As of August 7, six new counties have been identified as infested with soybean gall midge in Nebraska. Several new counties have been identified in Iowa, Minnesota and South Dakota and an infestation has been identified in northwest Missouri (Figure 1). In total, 86 counties across five states have been documented with soybean gall midge infestations.
If you’re in a county in Nebraska that hasn’t been indicated as infested and you’ve seen injury and soybean gall midge larvae, please contact Justin McMechan firstname.lastname@example.org, Tom Hunt email@example.com, or Robert Wright firstname.lastname@example.org. Send a photo of the larvae along with a GPS location or land description.
Scouting for Soybean Gall Midge
Be sure to scout all of your soybean fields regardless of whether you see any damage from the road. We’ve observed a number of fields that appear healthy from the field edge but are infested with soybean gall midge. In many cases, the dead or dying soybean plants in these fields have been covered over by healthy plants. Be sure to examine plants that are still green for soybean gall midge larvae. See the Twitter video for how to scout your fields for soybean gall midge.
Adult Emergence and Management
In Nebraska, soybean gall midge emergence in soybean has trickled along at low levels from the past couple weeks until this past Sunday when large populations of soybean gall midge adults were observed at nearly all sites in the east-central part of the state.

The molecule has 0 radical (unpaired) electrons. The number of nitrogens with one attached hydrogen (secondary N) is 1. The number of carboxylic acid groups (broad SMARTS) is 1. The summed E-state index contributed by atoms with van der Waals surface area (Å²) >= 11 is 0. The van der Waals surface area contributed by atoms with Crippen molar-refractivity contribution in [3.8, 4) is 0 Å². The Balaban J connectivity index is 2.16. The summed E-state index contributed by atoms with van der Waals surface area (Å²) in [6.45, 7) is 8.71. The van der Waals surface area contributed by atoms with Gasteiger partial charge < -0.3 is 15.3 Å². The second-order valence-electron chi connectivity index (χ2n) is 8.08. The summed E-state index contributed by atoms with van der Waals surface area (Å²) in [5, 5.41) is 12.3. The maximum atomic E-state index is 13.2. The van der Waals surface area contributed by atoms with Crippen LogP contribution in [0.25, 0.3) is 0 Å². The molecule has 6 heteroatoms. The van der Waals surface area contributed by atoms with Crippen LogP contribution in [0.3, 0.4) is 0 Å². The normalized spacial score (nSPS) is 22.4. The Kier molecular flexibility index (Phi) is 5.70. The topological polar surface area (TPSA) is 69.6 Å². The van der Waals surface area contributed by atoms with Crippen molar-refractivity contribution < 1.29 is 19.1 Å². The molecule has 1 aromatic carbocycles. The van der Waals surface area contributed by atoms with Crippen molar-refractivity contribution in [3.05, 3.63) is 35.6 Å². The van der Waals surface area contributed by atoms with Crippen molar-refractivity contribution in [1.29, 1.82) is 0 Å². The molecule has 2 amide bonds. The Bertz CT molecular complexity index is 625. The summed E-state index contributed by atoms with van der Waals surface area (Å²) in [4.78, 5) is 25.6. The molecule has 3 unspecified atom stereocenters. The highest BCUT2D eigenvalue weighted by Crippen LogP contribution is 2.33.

As of Friday, August 2 a cumulative total of approximately 650 adults had been collected across all sites in east-central Nebraska with no more than 37 adults collected on a single day. On Sunday, a total of 756 adults were collected from eight sites in east-central Nebraska with 261 adults emerging from a single site over a two-day period. No significant numbers of emerging adults have been observed in northeast Nebraska.
With such high numbers of adult emergence in the recent days, many might be wondering if any action is needed. We do not recommend taking any action against soybean gall midge at this point in the season. Emergence of adults has continued since the Sunday collection and we expect emergence to continue through mid- to late-August based on last year’s observations.
Drive-by scouting won’t cut it for #soybeangallmidge . Walk your fields, dead and dying plants are hiding among the healthy one’s. @NESoybeanBoard @UNL_CropWatch @NebENREC pic.twitter.com/UYgAjMGjeB
— Justin McMechan (@justinmcmechan) July 31, 2019